Plagues and empires

Empires, pandemics and the economic future of the West | Aeon Essays
The Peasants’ Revolt of 1381. The miniature illustrates, right, rebels entering London in 1381; left, the slaying of Sir Robert Salle by rebels at Norwich; and, centre background, the killing of Wat Tyler, the peasants’ leader, before the king at Smithfield. From Recueil des chroniques et anchiennes istories de la Grant Bretaigne by Jean de Wavrin. Courtesy Bibliothèque Nationale de France, MS français 78, f. 96r

What can the decline of the Roman Empire and the end of European feudalism tell us about COVID-19 and the future of the West?

John Rapley is a political economist at the University of Cambridge, as well as a senior fellow at the Johannesburg Institute for Advanced Study. His latest book is Twilight of the Money Gods: Economics as a Religion and How it all Went Wrong (2017). He lives in London and Johannesburg.

Edited bySam Haselby

Early in 2020, after a mysterious coronavirus emerged out of China and then raced across the globe, a quiet new year took a screeching turn. Stark images of ventilated patients in Italian hospital hallways soon filled our newsfeeds. Panic erupted across the West. One after another, governments that had been telling their citizens everything was fine suddenly screamed at everyone to shelter in place and avoid all human contact. It felt like the modern world had just met its Black Death.

With no living memory of such scenes, Western audiences reached for the timeless literature of apocalypse to make sense of it all. But whereas ancient traditions of end times blamed spiritual causes for the collapse of civilisations, we, being the moderns that we are, opted for what we imagined to be a ‘scientific’ discourse – the so-called genre of collapsology. Although some modern scholars, such as Edward Gibbon, Oswald Spengler and Arnold Toynbee, retained essentially spiritual explanations for civilisation decline, while embedding them in empirical ground, those who would shape our interpretation of COVID-19 came from a different tradition, one that took inspiration from Thomas Malthus’s 1798 thesis about the natural consequences of human development.

Neo-Malthusians credited environmental feedback loops, not moral failings, for regime collapse. In the 1960s and ’70s, works by Paul Ehrlich and Donella Meadows et al argued that the world’s population was growing so fast it would soon outstrip resource supplies, leading to (among other things) widespread food shortages. More recently, Jared Diamond wrote of the role that environmental depletion and diseases played in the fall of civilisations, and his theory that the collapse of Easter Island resulted from overexploitation of the natural environment has enjoyed particular resonance. For its part, the COVID-19 pandemic revived old theories about the role that diseases played in regime collapse, and we were reminded that plagues had laid low the Roman Empire and destroyed European feudalism.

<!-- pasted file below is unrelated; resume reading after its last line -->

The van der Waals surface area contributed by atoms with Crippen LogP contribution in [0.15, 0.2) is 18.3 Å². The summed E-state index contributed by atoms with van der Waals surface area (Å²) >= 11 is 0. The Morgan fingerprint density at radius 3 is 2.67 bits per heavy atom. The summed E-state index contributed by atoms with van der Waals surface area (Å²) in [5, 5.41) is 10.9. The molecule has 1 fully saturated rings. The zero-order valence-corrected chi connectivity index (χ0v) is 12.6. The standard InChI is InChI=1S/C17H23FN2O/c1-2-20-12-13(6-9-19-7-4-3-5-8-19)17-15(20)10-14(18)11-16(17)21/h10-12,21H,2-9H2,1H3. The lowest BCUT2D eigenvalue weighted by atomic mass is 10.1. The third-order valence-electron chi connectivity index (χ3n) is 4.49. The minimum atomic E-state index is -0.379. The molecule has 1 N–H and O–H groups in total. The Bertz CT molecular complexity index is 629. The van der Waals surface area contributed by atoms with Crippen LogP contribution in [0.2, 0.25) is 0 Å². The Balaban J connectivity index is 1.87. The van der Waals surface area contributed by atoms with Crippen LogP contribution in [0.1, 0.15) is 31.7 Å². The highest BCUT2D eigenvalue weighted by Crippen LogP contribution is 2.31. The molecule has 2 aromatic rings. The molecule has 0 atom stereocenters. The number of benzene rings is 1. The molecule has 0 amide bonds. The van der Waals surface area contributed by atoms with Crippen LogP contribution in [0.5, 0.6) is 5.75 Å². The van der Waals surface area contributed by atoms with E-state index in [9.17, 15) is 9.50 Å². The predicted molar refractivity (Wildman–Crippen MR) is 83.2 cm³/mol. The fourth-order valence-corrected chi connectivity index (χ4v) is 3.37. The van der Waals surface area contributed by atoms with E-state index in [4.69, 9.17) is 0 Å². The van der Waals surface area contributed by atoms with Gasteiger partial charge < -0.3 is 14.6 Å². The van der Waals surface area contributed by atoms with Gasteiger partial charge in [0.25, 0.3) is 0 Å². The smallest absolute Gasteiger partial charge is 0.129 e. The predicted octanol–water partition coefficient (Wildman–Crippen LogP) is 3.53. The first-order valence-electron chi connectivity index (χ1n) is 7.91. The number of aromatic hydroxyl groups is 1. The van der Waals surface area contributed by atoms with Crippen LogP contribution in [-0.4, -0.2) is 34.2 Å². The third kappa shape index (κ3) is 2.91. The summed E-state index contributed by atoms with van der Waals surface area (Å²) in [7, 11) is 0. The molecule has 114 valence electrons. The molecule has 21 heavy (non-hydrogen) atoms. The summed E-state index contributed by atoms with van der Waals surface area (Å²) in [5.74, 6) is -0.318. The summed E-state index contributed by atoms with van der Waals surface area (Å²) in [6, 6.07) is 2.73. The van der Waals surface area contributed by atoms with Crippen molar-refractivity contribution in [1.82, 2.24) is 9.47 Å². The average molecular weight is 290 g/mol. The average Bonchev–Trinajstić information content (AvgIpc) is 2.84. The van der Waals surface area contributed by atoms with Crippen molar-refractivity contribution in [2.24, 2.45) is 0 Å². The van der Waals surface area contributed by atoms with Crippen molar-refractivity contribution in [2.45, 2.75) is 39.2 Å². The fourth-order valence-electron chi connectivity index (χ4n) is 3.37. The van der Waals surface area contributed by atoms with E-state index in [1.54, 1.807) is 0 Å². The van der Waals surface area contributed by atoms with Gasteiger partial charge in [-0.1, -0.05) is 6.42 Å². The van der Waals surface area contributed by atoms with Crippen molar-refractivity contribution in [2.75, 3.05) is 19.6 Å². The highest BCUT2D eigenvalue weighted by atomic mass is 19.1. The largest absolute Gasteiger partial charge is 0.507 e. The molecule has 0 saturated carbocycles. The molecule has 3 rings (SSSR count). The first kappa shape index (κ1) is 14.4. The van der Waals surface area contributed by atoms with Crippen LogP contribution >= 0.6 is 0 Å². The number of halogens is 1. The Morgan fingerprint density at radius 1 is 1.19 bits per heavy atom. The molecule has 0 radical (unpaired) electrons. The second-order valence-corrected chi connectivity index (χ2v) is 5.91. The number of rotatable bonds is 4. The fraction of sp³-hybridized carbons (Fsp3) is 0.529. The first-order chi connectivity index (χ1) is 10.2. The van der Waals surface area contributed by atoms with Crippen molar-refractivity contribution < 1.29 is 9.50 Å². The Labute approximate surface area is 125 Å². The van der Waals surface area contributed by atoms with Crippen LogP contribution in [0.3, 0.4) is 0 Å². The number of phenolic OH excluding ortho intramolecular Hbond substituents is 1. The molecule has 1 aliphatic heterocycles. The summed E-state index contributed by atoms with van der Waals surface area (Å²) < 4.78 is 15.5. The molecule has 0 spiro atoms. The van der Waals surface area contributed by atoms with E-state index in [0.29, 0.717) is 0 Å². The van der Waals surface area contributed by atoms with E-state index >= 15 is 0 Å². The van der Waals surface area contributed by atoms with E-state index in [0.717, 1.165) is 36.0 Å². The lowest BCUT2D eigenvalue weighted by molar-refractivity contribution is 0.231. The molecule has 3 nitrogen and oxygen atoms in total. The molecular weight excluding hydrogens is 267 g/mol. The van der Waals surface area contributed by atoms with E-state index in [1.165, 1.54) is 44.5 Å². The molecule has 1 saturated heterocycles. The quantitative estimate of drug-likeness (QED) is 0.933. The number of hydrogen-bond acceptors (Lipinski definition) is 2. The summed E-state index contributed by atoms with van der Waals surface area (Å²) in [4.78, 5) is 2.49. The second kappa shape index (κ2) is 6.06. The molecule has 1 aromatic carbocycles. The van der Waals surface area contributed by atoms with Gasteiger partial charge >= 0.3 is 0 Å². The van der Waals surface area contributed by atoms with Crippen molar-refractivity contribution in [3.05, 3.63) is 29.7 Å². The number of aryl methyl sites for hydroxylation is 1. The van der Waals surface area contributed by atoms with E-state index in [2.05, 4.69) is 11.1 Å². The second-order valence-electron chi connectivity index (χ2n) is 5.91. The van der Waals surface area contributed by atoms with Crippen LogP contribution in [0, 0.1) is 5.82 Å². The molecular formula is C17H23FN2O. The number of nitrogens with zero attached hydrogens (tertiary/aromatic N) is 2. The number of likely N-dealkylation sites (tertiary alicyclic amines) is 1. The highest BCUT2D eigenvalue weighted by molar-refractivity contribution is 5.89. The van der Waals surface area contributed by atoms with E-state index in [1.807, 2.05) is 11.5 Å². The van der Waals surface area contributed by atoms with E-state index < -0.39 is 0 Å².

Except, that wasn’t what happened. At least, not quite the way supposed.

The thesis that environmental stresses cause regime collapse remains a topic of great debate. We can start just with the cases mentioned above. The alarmist warnings in the 1970s about overpopulation soon gave way not to concerns about food shortages, but about the problems caused by global overproduction of food, which was driving down food prices and accelerating the urbanisation of the developing world. Regarding Diamond’s book about Easter Island, pretty much from the get-go it faced strong criticism for its questionable evidence. For similar reasons, many historians of the Roman Empire doubt that the plague played a part in its downfall. As for the Black Death, in much of Europe it didn’t end feudalism but actually reinforced it. More generally, measured by the scale of the loss in human life as a proportion of the total population in the affected areas, 19th-century epidemics of cholera, and the flu pandemic of 1918, all took a far greater toll in the Western world than COVID-19. Yet you’d be hard-pressed to find hints of regime stress in response to any of them.

Still, the scholars who make a case for the civilisational impact of epidemics might be on to something. For starters, the link between empires and disease is quite strong, with cholera, tuberculosis, syphilis, bubonic plague, smallpox and other diseases all fanning out across the trade routes of empire. Tellingly, when one contrasts the responses to the COVID-19 pandemic of, say, China and Western countries, it seems plausible that this pandemic could hasten the relative decline, if not the fall, of the West. But given that China and the West confronted the same plague, why have the outcomes differed so wildly? Fortunately, history offers some insights.

An exogenous shock must encounter a vulnerability to bring down a regime

Let’s return to the Black Death of 14th-century Europe. The thesis that the plague ended feudalism starts with the fact that Europe’s labour supply dropped suddenly and sharply. This then augmented the bargaining power of the labouring classes, altering their relations to the nobility. But as mentioned, in much of Europe, and particularly in the east, the nobility responded by then reinforcing feudal bonds. However, in other places, the legal system permitted the renegotiation of the relationship between lords and producers. For example, in England, the evolution of Common Law had created a framework that made it possible for land tenure to change from feudal to market-based relations. As a result, when the Black Death caused an agrarian crisis, English society produced new forms of tenancy, thereby accelerating the decline of feudalism. In effect, English feudalism had a vulnerability to exogenous shock that was not present in other parts of Europe…


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